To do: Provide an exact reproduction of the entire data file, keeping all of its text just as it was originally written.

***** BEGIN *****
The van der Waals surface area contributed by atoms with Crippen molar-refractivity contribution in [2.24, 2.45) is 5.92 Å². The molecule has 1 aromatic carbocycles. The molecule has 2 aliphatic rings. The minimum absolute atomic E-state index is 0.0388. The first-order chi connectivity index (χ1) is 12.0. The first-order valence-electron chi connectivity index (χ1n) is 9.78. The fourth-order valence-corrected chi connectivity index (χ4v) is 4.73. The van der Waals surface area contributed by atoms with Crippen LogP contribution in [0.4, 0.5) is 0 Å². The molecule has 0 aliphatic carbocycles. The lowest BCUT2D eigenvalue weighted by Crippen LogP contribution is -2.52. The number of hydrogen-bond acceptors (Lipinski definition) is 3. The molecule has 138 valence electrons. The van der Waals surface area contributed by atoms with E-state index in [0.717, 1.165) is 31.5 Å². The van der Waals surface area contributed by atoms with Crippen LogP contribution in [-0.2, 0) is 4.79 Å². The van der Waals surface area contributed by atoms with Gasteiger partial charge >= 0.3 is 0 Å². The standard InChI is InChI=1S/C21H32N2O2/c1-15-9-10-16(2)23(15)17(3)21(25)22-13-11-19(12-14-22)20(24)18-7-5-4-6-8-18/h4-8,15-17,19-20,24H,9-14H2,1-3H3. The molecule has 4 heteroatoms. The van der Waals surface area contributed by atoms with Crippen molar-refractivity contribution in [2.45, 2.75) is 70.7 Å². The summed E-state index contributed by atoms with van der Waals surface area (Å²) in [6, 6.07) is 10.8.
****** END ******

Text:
The van der Waals surface area contributed by atoms with Crippen molar-refractivity contribution in [2.24, 2.45) is 5.92 Å². The molecule has 1 aromatic carbocycles. The molecule has 2 aliphatic rings. The minimum absolute atomic E-state index is 0.0388. The first-order chi connectivity index (χ1) is 12.0. The first-order valence-electron chi connectivity index (χ1n) is 9.78. The fourth-order valence-corrected chi connectivity index (χ4v) is 4.73. The van der Waals surface area contributed by atoms with Crippen LogP contribution in [0.4, 0.5) is 0 Å². The molecule has 0 aliphatic carbocycles. The lowest BCUT2D eigenvalue weighted by Crippen LogP contribution is -2.52. The number of hydrogen-bond acceptors (Lipinski definition) is 3. The molecule has 138 valence electrons. The van der Waals surface area contributed by atoms with E-state index in [0.717, 1.165) is 31.5 Å². The van der Waals surface area contributed by atoms with Crippen LogP contribution in [-0.2, 0) is 4.79 Å². The van der Waals surface area contributed by atoms with Gasteiger partial charge >= 0.3 is 0 Å². The standard InChI is InChI=1S/C21H32N2O2/c1-15-9-10-16(2)23(15)17(3)21(25)22-13-11-19(12-14-22)20(24)18-7-5-4-6-8-18/h4-8,15-17,19-20,24H,9-14H2,1-3H3. The molecule has 4 heteroatoms. The van der Waals surface area contributed by atoms with Crippen molar-refractivity contribution in [2.45, 2.75) is 70.7 Å². The summed E-state index contributed by atoms with van der Waals surface area (Å²) in [6, 6.07) is 10.8.